This Website is not fully compatible with Internet Explorer.
For a more complete and secure browsing experience please consider using Microsoft Edge, Firefox, or Chrome

Business Challenges: Vendor & End-User Collaboration

Business Challenges:Vendor & End-User Collaboration

Common Automotive and Aerospace Requirements for Structural Optimization Commercial Software: Dialogue with Vendors

with presentations from The Boeing Company and BMW


The process integration approaches to structural optimization can be divided into two different approaches. One is to apply specific optimization tools whereas the other is to set up a process integration and design optimization (PIDO) tool and connect relevant software via interfaces. Both approaches have their merits and drawbacks.

Structural optimization applications experienced a significant growth in the past decade. Capabilities of commercial structural optimization tools increased considerably, now allowing for incorporating analyses ranging from stiffness and strength, to crashworthiness and durability, while handling thousands of adjustable parameter.  These tools allow for fewer scripts and processes to be maintained, make the processes simpler, and make the learning curve more gradual. However, even when a specific optimization implementation is effective due to individual analyst’s efforts, structural optimization is often not suitable for general application from an enterprise standpoint. 

Optimization frameworks (i.e., process integration and design optimization tools) have evolved considerably, allowing for coupling of processes, tools, and individual design parameters. Thus, the designer/CAE specialist is required to master the challenges arising from the complexity of such processes. Even if a specific PIDO implementation is effective, it is often not suitable for general application from an enterprise standpoint. Especially for multi-disciplinary optimization existing implementations compete and need to be biased.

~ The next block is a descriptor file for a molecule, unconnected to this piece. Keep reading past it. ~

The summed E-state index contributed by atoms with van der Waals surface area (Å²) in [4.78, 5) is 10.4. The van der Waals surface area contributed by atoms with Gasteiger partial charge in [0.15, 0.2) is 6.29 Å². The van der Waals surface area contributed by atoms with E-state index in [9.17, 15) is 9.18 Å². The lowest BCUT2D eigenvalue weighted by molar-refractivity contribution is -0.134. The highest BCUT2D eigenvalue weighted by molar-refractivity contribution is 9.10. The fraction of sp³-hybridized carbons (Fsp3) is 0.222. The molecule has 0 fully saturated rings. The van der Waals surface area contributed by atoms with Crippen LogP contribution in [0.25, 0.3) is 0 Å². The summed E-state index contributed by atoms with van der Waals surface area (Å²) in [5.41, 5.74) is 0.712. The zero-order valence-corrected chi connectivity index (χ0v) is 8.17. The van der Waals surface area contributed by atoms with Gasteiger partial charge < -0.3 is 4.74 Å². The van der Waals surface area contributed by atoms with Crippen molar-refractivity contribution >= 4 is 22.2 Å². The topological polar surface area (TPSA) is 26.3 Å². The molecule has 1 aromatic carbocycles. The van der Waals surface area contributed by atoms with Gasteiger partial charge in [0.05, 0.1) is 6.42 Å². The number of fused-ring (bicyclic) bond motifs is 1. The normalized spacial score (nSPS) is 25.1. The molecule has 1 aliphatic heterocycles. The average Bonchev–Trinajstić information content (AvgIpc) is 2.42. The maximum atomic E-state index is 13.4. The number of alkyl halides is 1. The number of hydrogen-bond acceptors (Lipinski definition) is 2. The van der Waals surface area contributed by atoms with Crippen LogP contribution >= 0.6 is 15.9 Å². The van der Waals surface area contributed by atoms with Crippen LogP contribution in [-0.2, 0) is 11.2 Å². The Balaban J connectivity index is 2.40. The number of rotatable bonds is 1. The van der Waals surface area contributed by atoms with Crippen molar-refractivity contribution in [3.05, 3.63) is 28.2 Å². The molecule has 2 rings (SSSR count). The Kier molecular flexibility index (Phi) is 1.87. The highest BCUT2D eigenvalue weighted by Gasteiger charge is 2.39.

To widen the scope of structural optimization applications at the enterprise level in the automotive and aerospace industries, and to increase the community of engineers using structural optimization effectively, the commercial structural optimization tools or optimization frameworks must:

  • be easier to use; 
  • accommodate and interact with existing third-party and legacy tools; 
  • adapt on-the-fly modifications to the design parameters and optimization strategies; 
  • act as intelligent guides via dialog with the analysts in solving optimization problems: during setup of the problem, execution of the optimization procedure, and when reviewing the results. The tool or framework intelligence should be derived from the intermediate results and from efficient incorporation within the knowledge and expertise of existing in-house tools, processes, best practices, and design criteria. 

In the PIDO approach, this demands high flexibility but strong interaction and interfacing capabilities of all involved tools (“democratization” of tools). Alternatively, the full optimization task might be glued into one existing optimization tool.

The presentation provided an enterprise view of the bottlenecks using real world design problems in automotive and aerospace industries. Current methods of addressing these bottlenecks will be presented, along with the proposed approaches to overcome them. The most important of the proposed approaches – the continuous dialog of industrial engineers with software developers at all stages of software development process.


  • Andrew Wood, NAFEMS  

An Introduction to the Business Challenges "2020" Series

  • Joe Walsh, ASSESS

Common Automotive and Aerospace Requirements for Structural Optimization Commercial Software: Dialogue with Vendors

  • Vladimir Balabanov, The Boeing Company
  • Moritz Frenzel, BMW

Q & A Session






Note: The presentation and recording files are only available to NAFEMS members. To access the password for this webinar, login with your member credentials, and then click here.